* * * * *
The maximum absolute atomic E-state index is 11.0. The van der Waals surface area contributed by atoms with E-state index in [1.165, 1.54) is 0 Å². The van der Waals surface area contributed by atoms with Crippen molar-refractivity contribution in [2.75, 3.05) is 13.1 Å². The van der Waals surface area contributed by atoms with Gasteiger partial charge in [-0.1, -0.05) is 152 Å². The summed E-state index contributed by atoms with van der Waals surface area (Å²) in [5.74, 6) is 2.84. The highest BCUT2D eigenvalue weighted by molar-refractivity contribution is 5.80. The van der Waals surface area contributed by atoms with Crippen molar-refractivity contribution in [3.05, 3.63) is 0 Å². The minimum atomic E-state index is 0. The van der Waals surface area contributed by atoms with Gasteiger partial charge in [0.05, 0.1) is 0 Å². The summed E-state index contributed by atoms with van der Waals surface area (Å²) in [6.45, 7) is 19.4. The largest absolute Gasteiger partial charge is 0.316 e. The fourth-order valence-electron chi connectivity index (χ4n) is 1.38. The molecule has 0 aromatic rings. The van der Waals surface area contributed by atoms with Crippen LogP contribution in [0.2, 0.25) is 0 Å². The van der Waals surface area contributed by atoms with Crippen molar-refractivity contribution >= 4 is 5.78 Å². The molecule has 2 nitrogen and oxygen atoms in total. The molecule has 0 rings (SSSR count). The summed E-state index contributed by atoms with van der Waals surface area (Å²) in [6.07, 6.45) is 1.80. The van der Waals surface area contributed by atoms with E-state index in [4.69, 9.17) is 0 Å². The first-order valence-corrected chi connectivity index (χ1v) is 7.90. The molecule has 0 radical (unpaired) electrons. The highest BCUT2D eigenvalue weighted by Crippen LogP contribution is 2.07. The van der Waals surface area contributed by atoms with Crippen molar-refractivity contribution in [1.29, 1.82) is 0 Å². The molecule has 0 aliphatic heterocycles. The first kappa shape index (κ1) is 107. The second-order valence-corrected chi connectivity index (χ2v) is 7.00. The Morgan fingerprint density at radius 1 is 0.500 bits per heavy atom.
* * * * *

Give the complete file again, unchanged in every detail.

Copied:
The maximum absolute atomic E-state index is 11.0. The van der Waals surface area contributed by atoms with E-state index in [1.165, 1.54) is 0 Å². The van der Waals surface area contributed by atoms with Crippen molar-refractivity contribution in [2.75, 3.05) is 13.1 Å². The van der Waals surface area contributed by atoms with Gasteiger partial charge in [-0.1, -0.05) is 152 Å². The summed E-state index contributed by atoms with van der Waals surface area (Å²) in [5.74, 6) is 2.84. The highest BCUT2D eigenvalue weighted by molar-refractivity contribution is 5.80. The van der Waals surface area contributed by atoms with Crippen molar-refractivity contribution in [3.05, 3.63) is 0 Å². The minimum atomic E-state index is 0. The van der Waals surface area contributed by atoms with Gasteiger partial charge in [0.05, 0.1) is 0 Å². The summed E-state index contributed by atoms with van der Waals surface area (Å²) in [6.45, 7) is 19.4. The largest absolute Gasteiger partial charge is 0.316 e. The fourth-order valence-electron chi connectivity index (χ4n) is 1.38. The molecule has 0 aromatic rings. The van der Waals surface area contributed by atoms with Crippen LogP contribution in [0.2, 0.25) is 0 Å². The van der Waals surface area contributed by atoms with Crippen molar-refractivity contribution >= 4 is 5.78 Å². The molecule has 2 nitrogen and oxygen atoms in total. The molecule has 0 rings (SSSR count). The summed E-state index contributed by atoms with van der Waals surface area (Å²) in [6.07, 6.45) is 1.80. The van der Waals surface area contributed by atoms with E-state index in [4.69, 9.17) is 0 Å². The first-order valence-corrected chi connectivity index (χ1v) is 7.90. The molecule has 0 radical (unpaired) electrons. The highest BCUT2D eigenvalue weighted by Crippen LogP contribution is 2.07. The van der Waals surface area contributed by atoms with Crippen molar-refractivity contribution in [1.29, 1.82) is 0 Å². The molecule has 0 aliphatic heterocycles. The first kappa shape index (κ1) is 107. The second-order valence-corrected chi connectivity index (χ2v) is 7.00. The Morgan fingerprint density at radius 1 is 0.500 bits per heavy atom.